If you’ve already driven a pure electric vehicles such as the Nissan Leaf, then you’re probably aware of just how unnerving range anxiety can be.
In the short term, Nissan has said it will alleviate range anxiety by improving driver data readout, and in a few years it’s also believed to be working on a double-capacity battery – though for now we can only affirmatively report the “Carwings” telematics update.
A need for further refinement of Leaf data readout has been apparent. Depending on where you live and proximity to charging infrastructure, it’s often a daunting task deciding which journeys to undertake and which to forgo.
It’s not exactly uncommon to set out believing you had more than enough energy in reserve to make it only to discover that due to traversing steep hills or a detour en route, you won’t be able to go the distance.
For those that have driven the Leaf, this scenario can prove quite unnerving, due to the not always reliable nature of the car’s onboard Carwings telematics system.
Designed to provide information such as range required to reach a destination, battery charge necessary to get there, as well as pinpointing charging stations en route, Carwings hasn’t been able to take into account such aspects as elevation changes.
Just as disappointing, when it came to locating charging stations, it wasn’t able to tell you if said stations were available, or even operating, only that they merely existed.
Given that under real-world driving conditions the Leaf delivers a range of approximately 70 miles, for anybody who plans on regular commuting distances of 25 miles or more to work, this can present a significant problem.
Nissan is now hoping to alleviate these concerns by changing to more advanced algorithms that not only take into account elevation and route changes, but also whether charging stations on route are available or operable.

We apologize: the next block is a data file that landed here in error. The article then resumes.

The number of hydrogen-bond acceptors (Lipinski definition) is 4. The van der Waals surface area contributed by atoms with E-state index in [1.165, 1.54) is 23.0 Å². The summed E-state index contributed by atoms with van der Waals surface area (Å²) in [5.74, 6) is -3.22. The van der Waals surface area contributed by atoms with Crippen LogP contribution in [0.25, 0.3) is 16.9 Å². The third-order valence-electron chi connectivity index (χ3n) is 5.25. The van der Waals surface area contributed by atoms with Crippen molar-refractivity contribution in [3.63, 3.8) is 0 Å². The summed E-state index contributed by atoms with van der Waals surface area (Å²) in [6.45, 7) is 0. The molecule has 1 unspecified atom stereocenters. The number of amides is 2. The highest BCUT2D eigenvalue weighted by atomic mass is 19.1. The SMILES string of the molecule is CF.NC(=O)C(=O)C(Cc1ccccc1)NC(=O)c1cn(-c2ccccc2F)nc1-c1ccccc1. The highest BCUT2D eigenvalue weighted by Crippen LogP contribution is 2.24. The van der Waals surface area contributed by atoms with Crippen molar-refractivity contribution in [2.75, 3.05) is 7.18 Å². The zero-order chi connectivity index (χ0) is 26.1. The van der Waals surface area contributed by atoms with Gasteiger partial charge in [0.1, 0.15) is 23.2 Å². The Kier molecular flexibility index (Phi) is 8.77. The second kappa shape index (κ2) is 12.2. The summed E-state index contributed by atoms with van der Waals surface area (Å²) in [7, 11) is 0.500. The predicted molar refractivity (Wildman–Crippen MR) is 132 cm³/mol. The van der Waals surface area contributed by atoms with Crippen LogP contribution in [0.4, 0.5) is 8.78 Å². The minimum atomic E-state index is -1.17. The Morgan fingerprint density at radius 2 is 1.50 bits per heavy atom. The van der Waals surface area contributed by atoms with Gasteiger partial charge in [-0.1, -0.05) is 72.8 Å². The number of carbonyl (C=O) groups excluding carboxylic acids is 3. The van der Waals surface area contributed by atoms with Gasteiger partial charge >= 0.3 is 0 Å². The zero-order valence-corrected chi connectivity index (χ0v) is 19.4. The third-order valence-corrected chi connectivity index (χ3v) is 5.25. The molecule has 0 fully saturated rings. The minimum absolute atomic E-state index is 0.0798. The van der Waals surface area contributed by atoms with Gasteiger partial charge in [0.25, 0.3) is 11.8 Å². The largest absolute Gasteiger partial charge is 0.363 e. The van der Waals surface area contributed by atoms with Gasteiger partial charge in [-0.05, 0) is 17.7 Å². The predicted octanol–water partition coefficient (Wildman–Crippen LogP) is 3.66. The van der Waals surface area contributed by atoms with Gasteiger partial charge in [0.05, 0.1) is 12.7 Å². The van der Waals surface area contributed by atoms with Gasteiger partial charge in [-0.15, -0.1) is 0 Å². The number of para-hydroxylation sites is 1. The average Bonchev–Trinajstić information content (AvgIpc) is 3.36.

The company hasn’t exactly said when the new Carwings software will be available, only that it’s coming.
And while we’re on the subject of range anxiety, there have been rumors for the last few years that an improved battery pack is under development, able to extend the Leaf’s range to well beyond the nominal “100 miles” up to around 186, if estimates prove correct.
The unit in question is said to employ a lithium nickel manganese cobalt (NMC) oxide cathode, one that is said to provide double the energy capacity of the manganese spinel cell used in the Leaf’s current battery pack.
Although there’s been research into developing batteries with NMC cathodes, including tests done by Argonne Laboratories here in the U.S., as far as Nissan is concerned mum’s currently the word.
“We don’t talk about future product and can NOT confirm any changes in battery technology,” said Nissan USA spokesperson Katherine Zachary.
Nonetheless rumors of a 2015 introduction of this battery system, possibly on the Infinti LE as well as the Leaf, continue to persist.
The fact that Nissan CEO Carlos Ghosn remains optimistic about the future of pure EVs, going so far as to predict a 10 percent market share among his company’s vehicles sold by the end of the decade, only serves to add fuel to the fire.